The FIU Panthers are a trendy pick by some to win Conference USA’s East division.
Rightfully so, after they came off a 2018 that saw them one win away from making the title game while returning 17 starters.
Their biggest issue last season was defending the run.
Butch Davis’ team ranked 13th out of 14 C-USA teams in rushing yards per game allowed, with their 49-14 loss to rival FAU being the most evident of the deficiency.
That game saw the Panthers allow over 450 yards on the ground. Entering this season, Panthers’ coaches and players alike preached the need to work on fundamentals and technique when defending the run.
Whatever the issue may be, Thursday night’s 42-14 embarrassment against Tulane showed that the run defense hasn’t been fixed.
The Green Wave ran for 350 yards in their victory over FIU, with quarterback Justin McMillan and running back Darius Bradwell scoring on plays that saw them go untouched into the endzone.
"We didn't play well in all phases of the game and that starts with me," said Davis postgame at Tulane.
FIU on talent alone will win seven or eight games this season.
However, if they have any chance at living up to their preseason potential, their ability to defend against the run has to improve ASAP.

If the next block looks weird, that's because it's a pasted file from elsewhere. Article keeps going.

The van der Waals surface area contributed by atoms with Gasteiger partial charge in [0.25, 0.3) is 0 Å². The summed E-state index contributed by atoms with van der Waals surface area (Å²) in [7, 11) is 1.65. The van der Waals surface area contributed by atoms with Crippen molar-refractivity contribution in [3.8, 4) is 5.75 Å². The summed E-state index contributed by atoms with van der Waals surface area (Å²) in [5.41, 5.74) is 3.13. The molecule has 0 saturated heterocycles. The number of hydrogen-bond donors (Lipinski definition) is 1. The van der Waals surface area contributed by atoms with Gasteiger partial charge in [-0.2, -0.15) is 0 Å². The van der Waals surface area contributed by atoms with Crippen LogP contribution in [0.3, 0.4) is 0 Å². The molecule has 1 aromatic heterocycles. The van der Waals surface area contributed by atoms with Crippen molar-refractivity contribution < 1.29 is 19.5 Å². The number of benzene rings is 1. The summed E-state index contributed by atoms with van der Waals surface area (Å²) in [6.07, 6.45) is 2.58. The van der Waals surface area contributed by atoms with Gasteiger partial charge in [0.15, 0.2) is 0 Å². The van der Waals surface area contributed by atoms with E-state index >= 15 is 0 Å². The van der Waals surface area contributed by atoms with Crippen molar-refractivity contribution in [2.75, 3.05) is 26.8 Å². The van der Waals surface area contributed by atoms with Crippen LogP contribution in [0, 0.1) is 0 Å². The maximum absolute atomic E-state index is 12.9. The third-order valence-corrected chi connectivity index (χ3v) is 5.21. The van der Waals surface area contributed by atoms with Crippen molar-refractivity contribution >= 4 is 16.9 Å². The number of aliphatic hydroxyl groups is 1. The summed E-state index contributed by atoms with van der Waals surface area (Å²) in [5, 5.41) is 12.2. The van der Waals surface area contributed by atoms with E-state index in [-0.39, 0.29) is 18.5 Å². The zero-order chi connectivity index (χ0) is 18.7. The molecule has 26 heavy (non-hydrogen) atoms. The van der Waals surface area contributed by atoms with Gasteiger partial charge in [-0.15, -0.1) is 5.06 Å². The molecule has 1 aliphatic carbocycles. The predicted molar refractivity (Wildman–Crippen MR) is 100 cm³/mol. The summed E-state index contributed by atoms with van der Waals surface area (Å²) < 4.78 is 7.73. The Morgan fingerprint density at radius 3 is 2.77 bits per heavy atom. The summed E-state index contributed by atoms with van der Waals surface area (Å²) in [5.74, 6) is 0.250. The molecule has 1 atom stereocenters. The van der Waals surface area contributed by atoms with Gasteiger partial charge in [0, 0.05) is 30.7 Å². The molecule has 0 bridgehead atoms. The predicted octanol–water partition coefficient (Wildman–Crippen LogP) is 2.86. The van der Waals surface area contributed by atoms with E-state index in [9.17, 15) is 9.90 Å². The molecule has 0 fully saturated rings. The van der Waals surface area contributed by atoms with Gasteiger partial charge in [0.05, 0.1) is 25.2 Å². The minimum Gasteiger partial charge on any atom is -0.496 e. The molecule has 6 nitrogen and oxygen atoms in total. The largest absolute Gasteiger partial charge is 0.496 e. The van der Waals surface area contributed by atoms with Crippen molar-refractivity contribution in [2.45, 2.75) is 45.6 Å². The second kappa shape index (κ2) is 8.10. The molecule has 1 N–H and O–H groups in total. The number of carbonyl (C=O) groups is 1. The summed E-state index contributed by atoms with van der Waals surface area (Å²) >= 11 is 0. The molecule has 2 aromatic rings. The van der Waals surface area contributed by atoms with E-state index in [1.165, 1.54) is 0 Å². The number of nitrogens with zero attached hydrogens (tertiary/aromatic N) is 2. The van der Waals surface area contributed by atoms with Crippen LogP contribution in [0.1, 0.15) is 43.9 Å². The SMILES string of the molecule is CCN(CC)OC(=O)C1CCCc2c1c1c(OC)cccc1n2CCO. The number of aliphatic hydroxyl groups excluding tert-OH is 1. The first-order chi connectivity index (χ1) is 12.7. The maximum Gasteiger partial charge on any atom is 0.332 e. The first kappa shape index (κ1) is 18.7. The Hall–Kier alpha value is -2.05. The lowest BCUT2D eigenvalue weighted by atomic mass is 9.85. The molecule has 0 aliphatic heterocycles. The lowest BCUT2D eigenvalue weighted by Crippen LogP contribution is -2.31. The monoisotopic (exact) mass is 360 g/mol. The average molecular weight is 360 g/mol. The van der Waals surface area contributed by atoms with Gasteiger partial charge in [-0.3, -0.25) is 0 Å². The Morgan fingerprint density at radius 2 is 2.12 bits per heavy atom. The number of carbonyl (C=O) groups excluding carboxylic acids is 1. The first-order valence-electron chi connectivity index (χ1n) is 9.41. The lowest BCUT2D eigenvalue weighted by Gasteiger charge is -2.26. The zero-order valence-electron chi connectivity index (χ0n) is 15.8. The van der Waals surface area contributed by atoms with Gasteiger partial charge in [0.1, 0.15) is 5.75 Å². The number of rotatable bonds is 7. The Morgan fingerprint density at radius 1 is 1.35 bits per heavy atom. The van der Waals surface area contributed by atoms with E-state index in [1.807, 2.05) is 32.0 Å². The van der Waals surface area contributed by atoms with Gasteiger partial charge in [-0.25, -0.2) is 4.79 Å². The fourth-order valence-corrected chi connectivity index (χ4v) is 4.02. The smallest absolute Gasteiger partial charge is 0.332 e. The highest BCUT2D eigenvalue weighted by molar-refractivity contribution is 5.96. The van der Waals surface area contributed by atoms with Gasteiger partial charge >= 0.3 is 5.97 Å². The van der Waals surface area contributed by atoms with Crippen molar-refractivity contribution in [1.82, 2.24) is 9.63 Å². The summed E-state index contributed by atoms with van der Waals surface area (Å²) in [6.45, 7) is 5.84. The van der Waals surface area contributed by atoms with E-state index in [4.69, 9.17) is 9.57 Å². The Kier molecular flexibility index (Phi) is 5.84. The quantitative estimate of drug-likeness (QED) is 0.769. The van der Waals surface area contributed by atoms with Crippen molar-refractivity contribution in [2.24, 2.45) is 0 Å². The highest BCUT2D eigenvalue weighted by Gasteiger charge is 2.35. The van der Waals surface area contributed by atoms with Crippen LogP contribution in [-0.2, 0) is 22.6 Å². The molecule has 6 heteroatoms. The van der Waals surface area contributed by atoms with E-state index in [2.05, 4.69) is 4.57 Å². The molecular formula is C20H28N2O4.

With talented backs like Benny Lemay, Jaqwis Dancy, and Marshall’s duo of Tyler King and Brenden Knox on the schedule, their route to a division title doesn’t get any easier.
It could be a long year for a handful of programs....again
While some programs are trending upwards, others are still trying to find their footing and move their programs in the right direction.
Tyson Helton knew when he took over Western Kentucky for Mike Sanford that he would need to help rebuild the confidence of his players and fans alike.
Unfortunately for the Hilltoppers, their opening weekend loss to Central Arkansas brings back nightmares from last season’s debacle.
The Tops’ 35-28 loss to FCS Central Arkansas resembles their loss to another FCS team in Maine last season.
WKU gave up 21 unanswered points in the fourth quarter to lose their season-opener, similarly to the 21-point lead that they blew against Maine to lose 31-28 in 2018.
A win is a win and is certainly better than the alternative.
However, for UTEP and Old Dominion, they barely squeaked by FCS opponents in Houston Baptist and Norfolk State, respectively.
Houston Baptist has a mark of 10-45 in five seasons of existence, while Norfolk State is coming off of four straight 4-7 seasons.
To be honest, it’s hard to tell who has the hardest road ahead of them between the two programs.
Bobby Wilder’s ODU team lost NFL talent in receivers Jon Duhart and Travis Fulgham along with defensive end Oshane Ximines. It’s still mystifying how a team with said talent won only four games last season.
Dana Dimel and UTEP are coming off of a one-win season and face uncertainty at the quarterback position along with the loss of arguably their best offensive player in running back Quardraiz Wadley, who suffered a season-ending injury in Fall camp.
Wilder is now two seasons removed from a 10-win campaign, while Dimel is dealing with a program who has to learn how to win, as the Miners haven’t been to a bowl game since the 2014 season.